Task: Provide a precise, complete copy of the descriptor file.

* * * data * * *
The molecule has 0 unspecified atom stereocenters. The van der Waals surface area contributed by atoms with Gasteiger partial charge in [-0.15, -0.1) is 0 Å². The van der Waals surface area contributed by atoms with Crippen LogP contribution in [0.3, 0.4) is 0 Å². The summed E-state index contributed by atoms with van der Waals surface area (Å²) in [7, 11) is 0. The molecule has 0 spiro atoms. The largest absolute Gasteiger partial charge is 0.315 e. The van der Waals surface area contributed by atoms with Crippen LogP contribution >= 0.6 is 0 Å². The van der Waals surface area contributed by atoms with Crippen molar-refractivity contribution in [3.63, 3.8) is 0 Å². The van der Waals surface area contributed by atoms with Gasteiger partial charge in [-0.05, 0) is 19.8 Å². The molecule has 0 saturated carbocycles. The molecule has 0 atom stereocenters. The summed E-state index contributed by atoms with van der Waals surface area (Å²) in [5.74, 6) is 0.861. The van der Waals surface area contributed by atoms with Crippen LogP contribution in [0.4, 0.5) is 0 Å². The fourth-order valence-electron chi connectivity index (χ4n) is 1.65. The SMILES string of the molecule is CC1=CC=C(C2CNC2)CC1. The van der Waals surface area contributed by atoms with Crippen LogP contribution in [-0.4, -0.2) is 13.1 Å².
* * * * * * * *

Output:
The molecule has 0 unspecified atom stereocenters. The van der Waals surface area contributed by atoms with Gasteiger partial charge in [-0.15, -0.1) is 0 Å². The van der Waals surface area contributed by atoms with Crippen LogP contribution in [0.3, 0.4) is 0 Å². The summed E-state index contributed by atoms with van der Waals surface area (Å²) in [7, 11) is 0. The molecule has 0 spiro atoms. The largest absolute Gasteiger partial charge is 0.315 e. The van der Waals surface area contributed by atoms with Crippen LogP contribution >= 0.6 is 0 Å². The van der Waals surface area contributed by atoms with Crippen molar-refractivity contribution in [3.63, 3.8) is 0 Å². The van der Waals surface area contributed by atoms with Gasteiger partial charge in [-0.05, 0) is 19.8 Å². The molecule has 0 saturated carbocycles. The molecule has 0 atom stereocenters. The summed E-state index contributed by atoms with van der Waals surface area (Å²) in [5.74, 6) is 0.861. The van der Waals surface area contributed by atoms with Crippen LogP contribution in [0.4, 0.5) is 0 Å². The fourth-order valence-electron chi connectivity index (χ4n) is 1.65. The SMILES string of the molecule is CC1=CC=C(C2CNC2)CC1. The van der Waals surface area contributed by atoms with Crippen LogP contribution in [-0.4, -0.2) is 13.1 Å².